This advisory expires tonight at 12:00 midnight.
Tuckerman and Huntington Ravines will have Considerable avalanche danger. Natural avalanches are possible and human triggered avalanches are likely. Dangerous avalanche conditions will exist.
AVALANCHE PROBLEM: The Wind Slab avalanche problem discussed yesterday will begin as the first issue today. A rising temperature and rain showers will increase the potential for Wet Slab problems later this afternoon acting as the secondary problem. Although coming second in timing it will be the first problem regarding hazard and is the main factor for the Considerable rating today. Based on the current expectations of weather, the greatest potential for natural wet slab avalanches will be as we move through the late afternoon and into darkness when rainfall is expected to increase. However, pay attention to warming and rain earlier in the day. Warm air temperatures and rain on cold wind slab is a definite red flag requiring very careful terrain management to negotiate natural wet slab issues.
WEATHER: Temperatures are climbing quickly and the mid elevations are already deep into the 40’sF! The 4000 foot level is already at almost 46F, with typical avalanche start zones hovering between 40-42F. Rain is forecasted to work into our terrain in the afternoon and then pick up in potential around dinner time. Periods of heavy rain are anticipated overnight with some thundershowers. Very high winds are associated with this precipitation event, gusting over 100mph very late today. Rain and high winds will continue tomorrow on the summits making for a very unpleasant day for alpine travel.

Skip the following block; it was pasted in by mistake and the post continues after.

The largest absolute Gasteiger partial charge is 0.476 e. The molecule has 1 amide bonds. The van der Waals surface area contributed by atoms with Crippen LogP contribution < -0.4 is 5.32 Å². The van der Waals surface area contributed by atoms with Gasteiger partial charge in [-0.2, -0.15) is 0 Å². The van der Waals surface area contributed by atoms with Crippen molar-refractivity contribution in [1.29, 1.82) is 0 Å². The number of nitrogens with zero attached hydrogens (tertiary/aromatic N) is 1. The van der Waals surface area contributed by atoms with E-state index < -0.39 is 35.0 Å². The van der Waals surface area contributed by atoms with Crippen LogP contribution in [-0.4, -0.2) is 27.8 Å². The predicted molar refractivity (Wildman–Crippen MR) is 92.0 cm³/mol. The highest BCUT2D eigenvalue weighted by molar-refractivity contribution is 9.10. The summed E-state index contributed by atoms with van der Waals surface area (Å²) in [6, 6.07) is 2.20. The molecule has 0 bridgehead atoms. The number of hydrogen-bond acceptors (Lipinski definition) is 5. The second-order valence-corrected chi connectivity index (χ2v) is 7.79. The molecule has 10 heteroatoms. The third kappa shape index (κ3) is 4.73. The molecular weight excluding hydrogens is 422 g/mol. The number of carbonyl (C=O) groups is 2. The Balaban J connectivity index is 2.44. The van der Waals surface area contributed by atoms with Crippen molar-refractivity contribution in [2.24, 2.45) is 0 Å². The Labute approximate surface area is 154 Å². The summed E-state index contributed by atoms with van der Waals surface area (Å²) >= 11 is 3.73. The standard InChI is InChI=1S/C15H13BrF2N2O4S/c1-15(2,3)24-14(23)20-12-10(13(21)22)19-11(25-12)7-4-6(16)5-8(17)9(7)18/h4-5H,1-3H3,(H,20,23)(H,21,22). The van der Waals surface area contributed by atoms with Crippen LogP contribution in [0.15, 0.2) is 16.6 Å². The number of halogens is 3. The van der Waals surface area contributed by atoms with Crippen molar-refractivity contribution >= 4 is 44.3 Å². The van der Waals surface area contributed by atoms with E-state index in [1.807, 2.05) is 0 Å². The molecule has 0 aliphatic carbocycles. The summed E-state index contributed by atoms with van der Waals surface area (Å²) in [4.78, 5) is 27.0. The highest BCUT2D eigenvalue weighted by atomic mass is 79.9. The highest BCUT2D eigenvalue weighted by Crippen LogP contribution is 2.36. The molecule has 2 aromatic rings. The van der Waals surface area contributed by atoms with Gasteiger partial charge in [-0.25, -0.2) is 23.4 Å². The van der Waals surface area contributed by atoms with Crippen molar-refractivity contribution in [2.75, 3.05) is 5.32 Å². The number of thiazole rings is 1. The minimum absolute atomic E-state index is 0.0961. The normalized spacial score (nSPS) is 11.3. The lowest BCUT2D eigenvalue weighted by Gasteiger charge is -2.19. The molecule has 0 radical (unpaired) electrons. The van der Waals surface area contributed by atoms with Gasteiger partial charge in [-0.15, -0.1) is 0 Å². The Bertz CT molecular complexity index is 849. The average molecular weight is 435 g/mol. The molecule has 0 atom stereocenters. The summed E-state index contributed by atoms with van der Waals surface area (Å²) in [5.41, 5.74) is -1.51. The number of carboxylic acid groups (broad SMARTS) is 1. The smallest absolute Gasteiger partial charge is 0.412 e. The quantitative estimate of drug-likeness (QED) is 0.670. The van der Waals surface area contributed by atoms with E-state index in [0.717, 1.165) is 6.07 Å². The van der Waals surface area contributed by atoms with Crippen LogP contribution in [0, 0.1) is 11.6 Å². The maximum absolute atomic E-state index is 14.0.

SNOWPACK: The danger ratings for today are related to the near surface cold hard slabs that developed early Tuesday becoming warm and wet. The rapid temperature increase and eventual rain will effect these areas of wind slab, causing the potential for natural avalanches to rise. We have very little concern for the hard frozen snowpack that is below these recent wind slabs from 48 hours ago as they stabilized through earlier rain and several melt freeze cycles. The new slabs we are concerned about today are not spatially widespread and several forecast area ratings are a bit conservative based on limited knowledge of new slab coverage. We will be going through another “reset button” hit over the next 24 hours with about 0.5-.75″ of rain on our snowpack. When we say “reset” it refers to an event that dramatically reduces or eliminates instability concerns in the current snowpack. However, until we make it through this rain event we must endure a spike in snow instability which we will see over the next 24 hours. Having a conservative approach in these kind of weather conditions is important when considering to travel in avalanche terrain. I would avoid the runouts under areas of recent slabs, likely being a brighter white than the older grey surface.
Other spring hazards that are significant threats today:
- Crevasses, moats and waterfall holes – Water flowing under the snow pack creates holes and thin spots in surface snow that are deep enough to injure or ….worse.
- Falling Ice. Lunch Rocks and the floor are in the bullseye. Lunch Rocks, or “ICEFALL ROCKS”, gets hammered by ice every season it is not a good place to hang out. This location for many serious injuries over the years.
- Safe travel in avalanche terrain requires training and experience. This advisory is just one tool to help you make your own decisions in avalanche terrain. You control your own risk by choosing where, when, and how you travel.
- Anticipate a changing avalanche danger when actual weather differs from the higher summits forecast.
- For more information contact the Forest Service Snow Rangers, the AMC at the Pinkham Notch Visitor Center, or the caretakers at Hermit Lake Shelters or the Harvard Cabin.
- Posted 7:35 a.m., Thursday, March 31, 2016. A new advisory will be issued tomorrow.
Christopher Joosen, Snow Ranger
USDA Forest Service
White Mountain National Forest
(603) 466-2713 TTY (603) 466-2716